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Ten Theology Books to Watch For – March 2021

Here are some excellent new theology books * that will be released in March 2021 :

* broadly interpreted, including ethics, church history, biblical studies, and other areas that intersect with theology

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Theology Books March 2021

The Gravity of Joy: A Story of Being Lost and Found

Angela Williams Gorrell


“My vocation was supposed to be joy, and I was speaking at funerals.”

Shortly after being hired by Yale University to study joy, Angela Gorrell got word that a close family member had died by suicide. Less than a month later, she lost her father to a fatal opioid addiction and her nephew, only twenty-two years old, to sudden cardiac arrest. The theoretical joy she was researching at Yale suddenly felt shallow and distant—completely unattainable in the fog of grief she now found herself in.

But joy was closer at hand than it seemed. As she began volunteering at a women’s maximum-security prison, she met people who suffered extensively yet still showed a tremendous capacity for joy. Talking with these women, many of whom had struggled with addiction and suicidal thoughts themselves, she realized: “Joy doesn’t obliterate grief. . . . Instead, joy has a mysterious capacity to be felt alongside sorrow and even—sometimes most especially—in the midst of suffering.”

This is the story of Angela’s discovery of an authentic, grounded Christian joy. But even more, it is an invitation for others to seize upon this more resilient joy as a counteragent to the twenty-first-century epidemics of despair, addiction, and suicide—a call to action for communities that yearn to find joy and are willing to “walk together through the shadows” to find it.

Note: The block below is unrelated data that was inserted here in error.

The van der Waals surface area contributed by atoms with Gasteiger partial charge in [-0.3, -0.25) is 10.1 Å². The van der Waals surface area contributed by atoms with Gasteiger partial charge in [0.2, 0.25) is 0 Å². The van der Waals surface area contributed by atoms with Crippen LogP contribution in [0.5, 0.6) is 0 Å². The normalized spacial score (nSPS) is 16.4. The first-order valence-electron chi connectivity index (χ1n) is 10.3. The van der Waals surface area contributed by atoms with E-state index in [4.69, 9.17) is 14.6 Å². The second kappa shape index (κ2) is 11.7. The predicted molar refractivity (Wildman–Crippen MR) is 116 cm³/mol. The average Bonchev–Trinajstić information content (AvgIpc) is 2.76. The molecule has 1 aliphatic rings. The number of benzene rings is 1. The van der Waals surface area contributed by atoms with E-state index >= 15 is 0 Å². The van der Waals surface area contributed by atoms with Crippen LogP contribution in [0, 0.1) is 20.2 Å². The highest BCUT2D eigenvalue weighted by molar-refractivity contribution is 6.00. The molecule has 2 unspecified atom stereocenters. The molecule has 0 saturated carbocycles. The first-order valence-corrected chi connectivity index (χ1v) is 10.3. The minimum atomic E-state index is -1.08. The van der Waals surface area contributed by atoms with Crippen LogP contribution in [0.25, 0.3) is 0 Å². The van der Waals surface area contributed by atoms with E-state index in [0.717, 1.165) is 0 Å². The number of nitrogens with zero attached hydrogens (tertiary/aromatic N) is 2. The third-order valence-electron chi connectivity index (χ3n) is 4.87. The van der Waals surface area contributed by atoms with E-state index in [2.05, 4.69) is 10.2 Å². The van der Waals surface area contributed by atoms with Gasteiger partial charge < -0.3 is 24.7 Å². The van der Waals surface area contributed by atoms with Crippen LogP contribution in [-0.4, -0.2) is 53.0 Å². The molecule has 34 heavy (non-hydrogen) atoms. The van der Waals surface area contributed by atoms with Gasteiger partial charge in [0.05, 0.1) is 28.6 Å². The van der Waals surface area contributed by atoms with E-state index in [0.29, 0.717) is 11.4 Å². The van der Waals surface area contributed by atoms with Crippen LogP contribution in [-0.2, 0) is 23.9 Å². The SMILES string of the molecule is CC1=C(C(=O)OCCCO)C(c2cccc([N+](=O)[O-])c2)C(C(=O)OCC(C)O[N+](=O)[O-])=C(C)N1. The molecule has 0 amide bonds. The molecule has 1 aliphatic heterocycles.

Bargain Theology Books
Theology Books March 2021

God, Suffering, and the Value of Free Will

Laura W. Ekstrom

Oxford UP

For many of us, the question of whether or not God exists is one of the most perplexing and profound questions of our lives, and numerous philosophers and theologians have debated it for centuries. Laura Ekstrom here takes a new look at the issue of God’s existence by examining it against the reality of human suffering, bringing to the fore contentious presuppositions concerning agency and value at the core of the matter. When we survey the world, we observe an enormous amount of pain, including virtually unspeakable kinds of maltreatment and agony, many instances of which seem patently unfair, unearned, and pointless. This book argues that, in light of these observations, it is reasonable to conclude that God does not exist.

The book unravels the extent and power of arguments from evil. Ekstrom provides a close investigation of a largely overlooked claim at the heart of major free-will-based responses to such arguments, namely that free will is worth it: sufficiently valuable to serve as the good that provides a God-justifying reason for permitting evil in the world. Through fresh examinations of traditional theodicies, Ekstrom develops an alternative line called divine intimacy theodicy, and makes an extended case for rejecting skeptical theism. The book takes up an argument from evil concerning a traditional doctrine of hell, which reveals a number of compelling issues concerning fault, agency, and blameworthiness. In response to recent work contending that the problem of evil is toothless because God is indifferent to human beings, Ekstrom defends the essential perfect moral goodness of God. She further tackles the question of whether or not it is possible to live a religious life as an agnostic or as an atheist.

Through rigorous reflection, with deep respect for religious thought and experience, and with sensitivity to the range and kinds of suffering so many endure, Ekstrom firmly advances discussion of the problem of evil and paves the way for further scholarship in the philosophy of religion.

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